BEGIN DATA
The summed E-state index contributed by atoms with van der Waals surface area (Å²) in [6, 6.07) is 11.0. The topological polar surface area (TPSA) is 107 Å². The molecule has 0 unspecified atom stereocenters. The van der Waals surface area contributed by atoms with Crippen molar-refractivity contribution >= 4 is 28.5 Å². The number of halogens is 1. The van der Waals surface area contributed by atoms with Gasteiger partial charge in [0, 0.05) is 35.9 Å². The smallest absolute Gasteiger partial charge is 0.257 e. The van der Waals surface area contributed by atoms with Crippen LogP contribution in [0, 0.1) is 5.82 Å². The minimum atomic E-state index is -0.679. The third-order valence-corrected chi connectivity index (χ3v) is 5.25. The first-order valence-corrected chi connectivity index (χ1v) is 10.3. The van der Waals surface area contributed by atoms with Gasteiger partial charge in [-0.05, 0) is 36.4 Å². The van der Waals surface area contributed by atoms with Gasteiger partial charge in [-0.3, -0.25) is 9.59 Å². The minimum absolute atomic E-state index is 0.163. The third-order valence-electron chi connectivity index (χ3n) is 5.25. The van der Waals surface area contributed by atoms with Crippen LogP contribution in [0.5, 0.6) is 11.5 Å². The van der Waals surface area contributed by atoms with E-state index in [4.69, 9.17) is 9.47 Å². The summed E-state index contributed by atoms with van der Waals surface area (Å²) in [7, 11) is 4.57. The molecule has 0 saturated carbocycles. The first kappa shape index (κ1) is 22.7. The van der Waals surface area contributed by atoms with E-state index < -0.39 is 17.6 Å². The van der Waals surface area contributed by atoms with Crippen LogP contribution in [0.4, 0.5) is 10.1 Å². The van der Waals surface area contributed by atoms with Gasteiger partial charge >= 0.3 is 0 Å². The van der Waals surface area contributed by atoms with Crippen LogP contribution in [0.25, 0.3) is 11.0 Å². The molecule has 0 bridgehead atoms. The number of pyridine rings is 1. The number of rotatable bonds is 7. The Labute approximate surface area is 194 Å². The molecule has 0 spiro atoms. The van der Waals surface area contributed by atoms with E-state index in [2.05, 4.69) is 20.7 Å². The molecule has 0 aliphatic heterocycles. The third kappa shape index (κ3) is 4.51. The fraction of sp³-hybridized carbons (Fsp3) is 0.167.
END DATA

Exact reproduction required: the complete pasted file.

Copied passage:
The summed E-state index contributed by atoms with van der Waals surface area (Å²) in [6, 6.07) is 11.0. The topological polar surface area (TPSA) is 107 Å². The molecule has 0 unspecified atom stereocenters. The van der Waals surface area contributed by atoms with Crippen molar-refractivity contribution >= 4 is 28.5 Å². The number of halogens is 1. The van der Waals surface area contributed by atoms with Gasteiger partial charge in [0, 0.05) is 35.9 Å². The smallest absolute Gasteiger partial charge is 0.257 e. The van der Waals surface area contributed by atoms with Crippen LogP contribution in [0, 0.1) is 5.82 Å². The minimum atomic E-state index is -0.679. The third-order valence-corrected chi connectivity index (χ3v) is 5.25. The first-order valence-corrected chi connectivity index (χ1v) is 10.3. The van der Waals surface area contributed by atoms with Gasteiger partial charge in [-0.05, 0) is 36.4 Å². The van der Waals surface area contributed by atoms with Gasteiger partial charge in [-0.3, -0.25) is 9.59 Å². The minimum absolute atomic E-state index is 0.163. The third-order valence-electron chi connectivity index (χ3n) is 5.25. The van der Waals surface area contributed by atoms with Crippen LogP contribution in [0.5, 0.6) is 11.5 Å². The van der Waals surface area contributed by atoms with E-state index in [4.69, 9.17) is 9.47 Å². The summed E-state index contributed by atoms with van der Waals surface area (Å²) in [7, 11) is 4.57. The molecule has 0 saturated carbocycles. The first kappa shape index (κ1) is 22.7. The van der Waals surface area contributed by atoms with E-state index < -0.39 is 17.6 Å². The van der Waals surface area contributed by atoms with Crippen LogP contribution in [0.4, 0.5) is 10.1 Å². The van der Waals surface area contributed by atoms with Gasteiger partial charge >= 0.3 is 0 Å². The van der Waals surface area contributed by atoms with Crippen LogP contribution in [0.25, 0.3) is 11.0 Å². The molecule has 0 bridgehead atoms. The number of pyridine rings is 1. The number of rotatable bonds is 7. The Labute approximate surface area is 194 Å². The molecule has 0 spiro atoms. The van der Waals surface area contributed by atoms with E-state index in [2.05, 4.69) is 20.7 Å². The molecule has 0 aliphatic heterocycles. The third kappa shape index (κ3) is 4.51. The fraction of sp³-hybridized carbons (Fsp3) is 0.167.